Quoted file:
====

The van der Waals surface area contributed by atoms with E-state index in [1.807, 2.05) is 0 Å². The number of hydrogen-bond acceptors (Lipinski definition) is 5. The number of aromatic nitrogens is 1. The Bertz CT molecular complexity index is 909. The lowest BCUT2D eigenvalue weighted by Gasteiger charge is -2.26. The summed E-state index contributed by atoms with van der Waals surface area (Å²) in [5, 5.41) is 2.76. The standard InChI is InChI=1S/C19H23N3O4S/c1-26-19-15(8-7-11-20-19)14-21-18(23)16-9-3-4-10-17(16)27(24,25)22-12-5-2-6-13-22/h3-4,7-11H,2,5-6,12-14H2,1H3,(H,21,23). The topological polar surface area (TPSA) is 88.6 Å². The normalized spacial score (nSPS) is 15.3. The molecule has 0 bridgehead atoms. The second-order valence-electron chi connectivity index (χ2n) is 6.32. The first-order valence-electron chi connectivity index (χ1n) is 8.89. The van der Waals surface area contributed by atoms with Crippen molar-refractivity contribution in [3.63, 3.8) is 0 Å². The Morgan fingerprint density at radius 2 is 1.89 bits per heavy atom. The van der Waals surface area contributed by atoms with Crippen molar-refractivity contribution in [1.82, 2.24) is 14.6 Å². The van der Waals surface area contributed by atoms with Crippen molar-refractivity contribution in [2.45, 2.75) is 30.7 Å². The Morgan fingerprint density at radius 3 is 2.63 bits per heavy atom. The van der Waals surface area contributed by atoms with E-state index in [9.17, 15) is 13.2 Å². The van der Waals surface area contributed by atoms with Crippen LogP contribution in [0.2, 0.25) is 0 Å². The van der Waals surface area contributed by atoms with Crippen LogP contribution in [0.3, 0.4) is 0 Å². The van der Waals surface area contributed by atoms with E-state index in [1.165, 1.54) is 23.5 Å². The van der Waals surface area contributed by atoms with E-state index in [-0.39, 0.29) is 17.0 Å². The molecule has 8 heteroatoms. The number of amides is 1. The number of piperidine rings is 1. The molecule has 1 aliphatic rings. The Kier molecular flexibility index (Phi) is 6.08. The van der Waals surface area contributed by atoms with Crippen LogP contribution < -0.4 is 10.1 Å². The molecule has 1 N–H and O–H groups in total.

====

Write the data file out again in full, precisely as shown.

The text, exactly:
The van der Waals surface area contributed by atoms with E-state index in [1.807, 2.05) is 0 Å². The number of hydrogen-bond acceptors (Lipinski definition) is 5. The number of aromatic nitrogens is 1. The Bertz CT molecular complexity index is 909. The lowest BCUT2D eigenvalue weighted by Gasteiger charge is -2.26. The summed E-state index contributed by atoms with van der Waals surface area (Å²) in [5, 5.41) is 2.76. The standard InChI is InChI=1S/C19H23N3O4S/c1-26-19-15(8-7-11-20-19)14-21-18(23)16-9-3-4-10-17(16)27(24,25)22-12-5-2-6-13-22/h3-4,7-11H,2,5-6,12-14H2,1H3,(H,21,23). The topological polar surface area (TPSA) is 88.6 Å². The normalized spacial score (nSPS) is 15.3. The molecule has 0 bridgehead atoms. The second-order valence-electron chi connectivity index (χ2n) is 6.32. The first-order valence-electron chi connectivity index (χ1n) is 8.89. The van der Waals surface area contributed by atoms with Crippen molar-refractivity contribution in [3.63, 3.8) is 0 Å². The Morgan fingerprint density at radius 2 is 1.89 bits per heavy atom. The van der Waals surface area contributed by atoms with Crippen molar-refractivity contribution in [1.82, 2.24) is 14.6 Å². The van der Waals surface area contributed by atoms with Crippen molar-refractivity contribution in [2.45, 2.75) is 30.7 Å². The Morgan fingerprint density at radius 3 is 2.63 bits per heavy atom. The van der Waals surface area contributed by atoms with E-state index in [9.17, 15) is 13.2 Å². The van der Waals surface area contributed by atoms with Crippen LogP contribution in [0.2, 0.25) is 0 Å². The van der Waals surface area contributed by atoms with Crippen LogP contribution in [0.3, 0.4) is 0 Å². The van der Waals surface area contributed by atoms with E-state index in [1.165, 1.54) is 23.5 Å². The van der Waals surface area contributed by atoms with E-state index in [-0.39, 0.29) is 17.0 Å². The molecule has 8 heteroatoms. The number of amides is 1. The number of piperidine rings is 1. The molecule has 1 aliphatic rings. The Kier molecular flexibility index (Phi) is 6.08. The van der Waals surface area contributed by atoms with Crippen LogP contribution < -0.4 is 10.1 Å². The molecule has 1 N–H and O–H groups in total.